Life in Sierra Leone – an interview with Pikin to Pikin Tok Project Manager Bella

Working in Sierra Leone

Bella at work, photo credit: Andrea Gordon Headshots

CtC: Hi Bella! You’ve just finished your work on the Pikin to Pikin Tok educational radio project, how are you feeling?

B: I am feeling a range of emotions ranging from emotional exhaustion to exhilaration! The reconfiguration of this project was a challenge in itself but doing it during the Ebola humanitarian crisis added extra complications and we were unable to visit the affected area. We hit the ground running and had to keep running to ensure the project ran as smoothly as possible.

I am saddened the radio programmes are no longer being broadcast* but I feel extremely privileged to have witnessed children grow in confidence and improve the way they communicate with their peers. I am also incredibly proud of the children that took part, their parents who became increasingly more receptive to the ideas being promoted which included listening to their children more and of course I am proud of our colleagues on the ground for their child-friendly skills and their commitment, which made the project such as success.

CtC: What did your role in Sierra Leone entail, in particular on a day to day basis?

B: As Programme Manager I had to keep the project on track. The workload varied, however the majority of the time was spent on working on budgets, problem solving, responding to feedback on the ground and planning the activities. No two days were ever the same though!

CtC: What attracted you to this specific project?

B: I’d visited Sierra Leone before and I knew that despite the numerous bad headlines that had come out of the country (to do with the Civil War, blood diamonds and now Ebola), the country was stunningly beautiful, with warm, friendly people and a passion for dancing whatever the weather! This was definitely a big pull for me. I also truly believed in the CtC project model ‘Getting Ready for School’ which builds children’s skills in order to break the cycle of school dropout, teenage pregnancy and poor parent-child relations.

CtC: How did you feel about living and working in Sierra Leone? Did you have any apprehensions about going?

B: I did have some apprehensions but when I reflected on these they were far outweighed by the benefits! I was under no illusions that Sierra Leone is a challenging place to live; road accident rates, petty theft and cases of malaria are all high, there are often power cuts, water shortages, poor internet connection and the health infrastructure is weak as well. Not only that, I knew there were deeper contextual and personal challenges. I often saw that boys were privileged over girls in decision making. Changing adults’ attitudes is a LONG process and getting adults to put new ideas into practice takes even longer! I was also apprehensive about the day to day challenges of being a young, western woman. Despite all this, the move was definitely the right choice!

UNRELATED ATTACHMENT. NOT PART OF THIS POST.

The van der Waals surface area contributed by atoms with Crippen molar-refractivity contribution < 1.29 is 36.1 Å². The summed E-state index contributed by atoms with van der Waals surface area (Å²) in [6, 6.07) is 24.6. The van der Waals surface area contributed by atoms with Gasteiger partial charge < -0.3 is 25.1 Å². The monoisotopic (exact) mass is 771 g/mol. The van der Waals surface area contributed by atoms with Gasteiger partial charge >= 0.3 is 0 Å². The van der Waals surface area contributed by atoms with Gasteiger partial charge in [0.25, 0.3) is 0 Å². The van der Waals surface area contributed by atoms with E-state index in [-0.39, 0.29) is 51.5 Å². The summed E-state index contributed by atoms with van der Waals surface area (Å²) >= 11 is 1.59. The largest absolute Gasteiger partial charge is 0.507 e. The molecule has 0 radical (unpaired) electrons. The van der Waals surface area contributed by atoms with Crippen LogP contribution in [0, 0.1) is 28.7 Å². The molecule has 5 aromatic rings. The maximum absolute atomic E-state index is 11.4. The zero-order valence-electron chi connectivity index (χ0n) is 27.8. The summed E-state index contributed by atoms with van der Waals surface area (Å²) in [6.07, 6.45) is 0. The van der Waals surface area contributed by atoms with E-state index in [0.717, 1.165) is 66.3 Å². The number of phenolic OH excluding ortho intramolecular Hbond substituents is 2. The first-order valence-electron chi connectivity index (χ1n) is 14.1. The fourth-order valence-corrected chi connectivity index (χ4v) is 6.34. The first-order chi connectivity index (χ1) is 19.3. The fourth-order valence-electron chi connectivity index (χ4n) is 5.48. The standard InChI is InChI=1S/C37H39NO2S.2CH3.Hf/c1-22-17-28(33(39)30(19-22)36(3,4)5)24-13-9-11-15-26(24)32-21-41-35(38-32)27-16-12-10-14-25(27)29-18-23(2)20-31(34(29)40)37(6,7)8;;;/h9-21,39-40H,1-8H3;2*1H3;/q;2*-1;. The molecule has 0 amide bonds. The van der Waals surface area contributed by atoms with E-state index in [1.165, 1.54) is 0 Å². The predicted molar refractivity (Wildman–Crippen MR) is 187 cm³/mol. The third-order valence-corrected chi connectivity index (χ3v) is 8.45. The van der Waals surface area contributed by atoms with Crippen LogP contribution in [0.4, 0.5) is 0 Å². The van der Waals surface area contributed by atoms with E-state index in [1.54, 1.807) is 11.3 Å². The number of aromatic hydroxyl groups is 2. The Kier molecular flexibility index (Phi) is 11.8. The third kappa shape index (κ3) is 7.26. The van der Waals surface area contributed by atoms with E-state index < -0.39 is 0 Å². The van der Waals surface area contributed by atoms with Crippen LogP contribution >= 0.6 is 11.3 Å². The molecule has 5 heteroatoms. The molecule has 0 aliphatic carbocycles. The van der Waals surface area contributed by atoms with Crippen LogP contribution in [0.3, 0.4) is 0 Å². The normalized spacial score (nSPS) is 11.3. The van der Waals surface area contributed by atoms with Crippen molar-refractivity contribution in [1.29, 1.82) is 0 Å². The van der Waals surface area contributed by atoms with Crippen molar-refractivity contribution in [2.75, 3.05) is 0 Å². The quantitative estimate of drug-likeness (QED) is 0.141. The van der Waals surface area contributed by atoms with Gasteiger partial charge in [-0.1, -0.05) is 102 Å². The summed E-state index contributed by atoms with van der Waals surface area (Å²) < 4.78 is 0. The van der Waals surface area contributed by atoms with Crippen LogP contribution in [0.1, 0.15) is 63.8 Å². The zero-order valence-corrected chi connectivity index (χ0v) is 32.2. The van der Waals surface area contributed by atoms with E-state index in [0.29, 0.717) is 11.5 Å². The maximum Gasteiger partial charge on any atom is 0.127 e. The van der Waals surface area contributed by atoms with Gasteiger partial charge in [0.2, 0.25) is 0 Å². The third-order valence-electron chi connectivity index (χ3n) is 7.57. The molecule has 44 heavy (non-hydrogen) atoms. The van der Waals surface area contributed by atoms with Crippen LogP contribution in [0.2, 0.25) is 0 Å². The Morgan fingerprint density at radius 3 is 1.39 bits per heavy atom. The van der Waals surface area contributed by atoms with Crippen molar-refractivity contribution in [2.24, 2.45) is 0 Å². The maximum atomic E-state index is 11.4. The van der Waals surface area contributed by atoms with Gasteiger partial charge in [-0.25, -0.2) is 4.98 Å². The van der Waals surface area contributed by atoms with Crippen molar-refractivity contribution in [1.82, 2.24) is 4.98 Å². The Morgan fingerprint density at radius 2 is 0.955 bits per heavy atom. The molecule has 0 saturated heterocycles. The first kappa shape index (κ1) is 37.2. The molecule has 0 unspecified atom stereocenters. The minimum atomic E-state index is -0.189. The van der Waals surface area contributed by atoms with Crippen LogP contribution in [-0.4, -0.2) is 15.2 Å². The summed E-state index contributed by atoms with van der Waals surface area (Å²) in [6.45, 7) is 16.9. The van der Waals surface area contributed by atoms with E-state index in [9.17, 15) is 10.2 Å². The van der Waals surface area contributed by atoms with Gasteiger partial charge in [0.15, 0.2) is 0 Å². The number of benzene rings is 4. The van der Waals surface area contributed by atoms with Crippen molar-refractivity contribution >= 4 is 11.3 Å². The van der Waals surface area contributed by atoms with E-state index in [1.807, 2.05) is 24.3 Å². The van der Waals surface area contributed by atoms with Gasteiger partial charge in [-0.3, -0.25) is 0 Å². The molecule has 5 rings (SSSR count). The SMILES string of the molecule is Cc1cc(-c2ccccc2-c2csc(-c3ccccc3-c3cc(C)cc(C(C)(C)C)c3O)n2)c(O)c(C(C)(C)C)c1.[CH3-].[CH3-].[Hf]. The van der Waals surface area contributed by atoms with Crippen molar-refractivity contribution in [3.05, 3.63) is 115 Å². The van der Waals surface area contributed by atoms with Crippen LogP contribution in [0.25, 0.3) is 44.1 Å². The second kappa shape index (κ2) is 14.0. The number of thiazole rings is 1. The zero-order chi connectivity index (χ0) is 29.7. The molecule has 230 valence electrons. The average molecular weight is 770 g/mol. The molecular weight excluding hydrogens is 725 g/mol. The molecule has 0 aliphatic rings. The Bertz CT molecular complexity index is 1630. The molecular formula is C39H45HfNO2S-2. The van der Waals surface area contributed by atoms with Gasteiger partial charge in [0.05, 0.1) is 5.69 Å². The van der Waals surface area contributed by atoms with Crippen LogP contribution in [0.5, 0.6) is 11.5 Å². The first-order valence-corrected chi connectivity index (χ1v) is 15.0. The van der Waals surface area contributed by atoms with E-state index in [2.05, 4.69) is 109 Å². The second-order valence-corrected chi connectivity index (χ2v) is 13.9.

Sierra Leone interviews

Interviewing locals, photo credit: Andrea Gordon Headshots

CtC: Could you tell us about your initial experiences upon arrival? What was daily life like living in an Ebola affected area?

B: I remember two distinct issues when I first came back to Sierra Leone after the Ebola crisis. One was that the price of basic necessities had gone up. The money flooding into Sierra Leone from different donors for Ebola had strengthened the currency and increased the price of some household items like couscous, rice and some vegetables. This affected many people who had lost their jobs during the Ebola outbreak so securing food for their families was increasingly a challenge. The other shock was that the usual warm greetings of loud exchanges accompanied by a hug or an animated handshake was a thing of the past because of fears of Ebola virus transmission. People still greeted one another, but much less animatedly and with no contact.

Apart from these two changes, I remember thinking how different the daily scenes I was seeing were from the almost-apocalyptic-type quarantined scenes presented to us in the European media during the height of the outbreak. I was able to go to a local bar with friends, ride in public transport and even occasionally go surfing on a weekend off.

CtC: What was daily life is like for these young boys and girls in Sierra Leone? Was there anything that was particularly shocking or challenging to deal with?